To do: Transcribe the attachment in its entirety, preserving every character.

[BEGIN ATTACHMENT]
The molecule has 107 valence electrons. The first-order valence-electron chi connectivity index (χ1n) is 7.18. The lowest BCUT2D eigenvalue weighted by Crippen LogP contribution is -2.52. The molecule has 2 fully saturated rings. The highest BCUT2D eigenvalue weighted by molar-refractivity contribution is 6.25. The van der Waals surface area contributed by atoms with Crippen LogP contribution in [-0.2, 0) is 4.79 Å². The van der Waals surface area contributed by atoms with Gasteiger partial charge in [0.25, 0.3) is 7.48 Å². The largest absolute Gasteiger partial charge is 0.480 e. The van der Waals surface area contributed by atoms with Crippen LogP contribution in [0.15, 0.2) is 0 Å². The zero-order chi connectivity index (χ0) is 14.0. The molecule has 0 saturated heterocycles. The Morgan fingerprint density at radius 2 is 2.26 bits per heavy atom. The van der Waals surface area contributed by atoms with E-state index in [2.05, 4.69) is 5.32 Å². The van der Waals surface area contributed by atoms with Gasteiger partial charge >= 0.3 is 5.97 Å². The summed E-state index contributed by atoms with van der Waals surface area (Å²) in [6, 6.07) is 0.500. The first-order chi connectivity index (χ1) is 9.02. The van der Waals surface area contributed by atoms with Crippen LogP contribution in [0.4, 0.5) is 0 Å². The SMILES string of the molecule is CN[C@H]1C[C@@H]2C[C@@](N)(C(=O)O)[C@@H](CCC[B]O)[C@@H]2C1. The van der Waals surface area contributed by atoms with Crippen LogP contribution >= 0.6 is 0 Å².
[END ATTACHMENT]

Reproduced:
The molecule has 107 valence electrons. The first-order valence-electron chi connectivity index (χ1n) is 7.18. The lowest BCUT2D eigenvalue weighted by Crippen LogP contribution is -2.52. The molecule has 2 fully saturated rings. The highest BCUT2D eigenvalue weighted by molar-refractivity contribution is 6.25. The van der Waals surface area contributed by atoms with Crippen LogP contribution in [-0.2, 0) is 4.79 Å². The van der Waals surface area contributed by atoms with Gasteiger partial charge in [0.25, 0.3) is 7.48 Å². The largest absolute Gasteiger partial charge is 0.480 e. The van der Waals surface area contributed by atoms with Crippen LogP contribution in [0.15, 0.2) is 0 Å². The zero-order chi connectivity index (χ0) is 14.0. The molecule has 0 saturated heterocycles. The Morgan fingerprint density at radius 2 is 2.26 bits per heavy atom. The van der Waals surface area contributed by atoms with E-state index in [2.05, 4.69) is 5.32 Å². The van der Waals surface area contributed by atoms with Gasteiger partial charge >= 0.3 is 5.97 Å². The summed E-state index contributed by atoms with van der Waals surface area (Å²) in [6, 6.07) is 0.500. The first-order chi connectivity index (χ1) is 9.02. The van der Waals surface area contributed by atoms with Crippen LogP contribution in [0.4, 0.5) is 0 Å². The SMILES string of the molecule is CN[C@H]1C[C@@H]2C[C@@](N)(C(=O)O)[C@@H](CCC[B]O)[C@@H]2C1. The van der Waals surface area contributed by atoms with Crippen LogP contribution >= 0.6 is 0 Å².